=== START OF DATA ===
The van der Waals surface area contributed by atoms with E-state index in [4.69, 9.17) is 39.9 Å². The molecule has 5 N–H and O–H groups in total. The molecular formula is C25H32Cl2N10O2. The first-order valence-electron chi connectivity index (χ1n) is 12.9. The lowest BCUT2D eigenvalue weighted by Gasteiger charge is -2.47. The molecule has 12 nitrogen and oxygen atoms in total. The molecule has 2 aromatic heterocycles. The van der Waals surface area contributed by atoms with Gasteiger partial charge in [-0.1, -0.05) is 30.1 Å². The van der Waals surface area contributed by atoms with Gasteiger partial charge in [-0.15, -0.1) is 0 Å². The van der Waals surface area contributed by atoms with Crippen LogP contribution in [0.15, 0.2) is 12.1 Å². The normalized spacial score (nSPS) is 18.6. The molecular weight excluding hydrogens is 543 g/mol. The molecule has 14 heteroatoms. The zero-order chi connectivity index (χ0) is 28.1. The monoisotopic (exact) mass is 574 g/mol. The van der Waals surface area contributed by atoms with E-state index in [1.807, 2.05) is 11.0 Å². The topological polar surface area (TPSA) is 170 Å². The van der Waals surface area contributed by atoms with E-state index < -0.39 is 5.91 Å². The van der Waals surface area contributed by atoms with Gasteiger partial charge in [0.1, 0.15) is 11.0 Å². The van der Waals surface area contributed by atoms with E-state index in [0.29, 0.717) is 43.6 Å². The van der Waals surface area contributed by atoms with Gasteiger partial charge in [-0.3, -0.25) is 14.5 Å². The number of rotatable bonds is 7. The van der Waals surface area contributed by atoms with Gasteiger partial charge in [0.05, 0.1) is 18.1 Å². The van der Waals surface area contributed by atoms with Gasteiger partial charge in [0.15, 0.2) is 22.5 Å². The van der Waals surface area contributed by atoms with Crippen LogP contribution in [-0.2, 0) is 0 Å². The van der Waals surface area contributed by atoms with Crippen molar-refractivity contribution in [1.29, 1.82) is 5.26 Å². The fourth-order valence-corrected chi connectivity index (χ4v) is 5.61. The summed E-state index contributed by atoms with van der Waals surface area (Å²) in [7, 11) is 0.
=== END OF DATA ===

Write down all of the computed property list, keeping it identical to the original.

The van der Waals surface area contributed by atoms with E-state index in [4.69, 9.17) is 39.9 Å². The molecule has 5 N–H and O–H groups in total. The molecular formula is C25H32Cl2N10O2. The first-order valence-electron chi connectivity index (χ1n) is 12.9. The lowest BCUT2D eigenvalue weighted by Gasteiger charge is -2.47. The molecule has 12 nitrogen and oxygen atoms in total. The molecule has 2 aromatic heterocycles. The van der Waals surface area contributed by atoms with Gasteiger partial charge in [-0.1, -0.05) is 30.1 Å². The van der Waals surface area contributed by atoms with Gasteiger partial charge in [-0.15, -0.1) is 0 Å². The van der Waals surface area contributed by atoms with Crippen LogP contribution in [0.15, 0.2) is 12.1 Å². The normalized spacial score (nSPS) is 18.6. The molecular weight excluding hydrogens is 543 g/mol. The molecule has 14 heteroatoms. The zero-order chi connectivity index (χ0) is 28.1. The monoisotopic (exact) mass is 574 g/mol. The van der Waals surface area contributed by atoms with E-state index in [1.807, 2.05) is 11.0 Å². The topological polar surface area (TPSA) is 170 Å². The van der Waals surface area contributed by atoms with E-state index < -0.39 is 5.91 Å². The van der Waals surface area contributed by atoms with Gasteiger partial charge in [0.1, 0.15) is 11.0 Å². The van der Waals surface area contributed by atoms with E-state index in [0.29, 0.717) is 43.6 Å². The van der Waals surface area contributed by atoms with Gasteiger partial charge in [-0.3, -0.25) is 14.5 Å². The number of rotatable bonds is 7. The van der Waals surface area contributed by atoms with Gasteiger partial charge in [0.05, 0.1) is 18.1 Å². The van der Waals surface area contributed by atoms with Gasteiger partial charge in [0.15, 0.2) is 22.5 Å². The van der Waals surface area contributed by atoms with Crippen LogP contribution in [-0.2, 0) is 0 Å². The van der Waals surface area contributed by atoms with Crippen molar-refractivity contribution in [1.29, 1.82) is 5.26 Å². The fourth-order valence-corrected chi connectivity index (χ4v) is 5.61. The summed E-state index contributed by atoms with van der Waals surface area (Å²) in [7, 11) is 0.